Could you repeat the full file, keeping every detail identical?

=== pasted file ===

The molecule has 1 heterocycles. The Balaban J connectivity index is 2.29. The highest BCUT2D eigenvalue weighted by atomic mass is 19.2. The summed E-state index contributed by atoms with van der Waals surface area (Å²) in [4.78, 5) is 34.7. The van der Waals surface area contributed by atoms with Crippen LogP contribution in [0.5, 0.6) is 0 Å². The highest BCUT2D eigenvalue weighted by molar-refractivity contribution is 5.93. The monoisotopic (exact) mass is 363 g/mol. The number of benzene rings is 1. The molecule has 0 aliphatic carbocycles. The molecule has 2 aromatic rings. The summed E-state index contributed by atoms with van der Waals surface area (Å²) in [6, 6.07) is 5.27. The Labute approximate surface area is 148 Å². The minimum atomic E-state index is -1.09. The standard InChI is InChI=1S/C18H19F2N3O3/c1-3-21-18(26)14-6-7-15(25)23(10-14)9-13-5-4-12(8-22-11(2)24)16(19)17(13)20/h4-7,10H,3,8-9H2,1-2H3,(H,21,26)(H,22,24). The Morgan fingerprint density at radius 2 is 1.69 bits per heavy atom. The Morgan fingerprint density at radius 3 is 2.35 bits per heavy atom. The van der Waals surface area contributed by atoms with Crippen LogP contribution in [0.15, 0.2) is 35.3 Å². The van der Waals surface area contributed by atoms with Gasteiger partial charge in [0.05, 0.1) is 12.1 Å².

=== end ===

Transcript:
The molecule has 1 heterocycles. The Balaban J connectivity index is 2.29. The highest BCUT2D eigenvalue weighted by atomic mass is 19.2. The summed E-state index contributed by atoms with van der Waals surface area (Å²) in [4.78, 5) is 34.7. The van der Waals surface area contributed by atoms with Crippen LogP contribution in [0.5, 0.6) is 0 Å². The highest BCUT2D eigenvalue weighted by molar-refractivity contribution is 5.93. The monoisotopic (exact) mass is 363 g/mol. The number of benzene rings is 1. The molecule has 0 aliphatic carbocycles. The molecule has 2 aromatic rings. The summed E-state index contributed by atoms with van der Waals surface area (Å²) in [6, 6.07) is 5.27. The Labute approximate surface area is 148 Å². The minimum atomic E-state index is -1.09. The standard InChI is InChI=1S/C18H19F2N3O3/c1-3-21-18(26)14-6-7-15(25)23(10-14)9-13-5-4-12(8-22-11(2)24)16(19)17(13)20/h4-7,10H,3,8-9H2,1-2H3,(H,21,26)(H,22,24). The Morgan fingerprint density at radius 2 is 1.69 bits per heavy atom. The Morgan fingerprint density at radius 3 is 2.35 bits per heavy atom. The van der Waals surface area contributed by atoms with Crippen LogP contribution in [0.15, 0.2) is 35.3 Å². The van der Waals surface area contributed by atoms with Gasteiger partial charge in [0.05, 0.1) is 12.1 Å².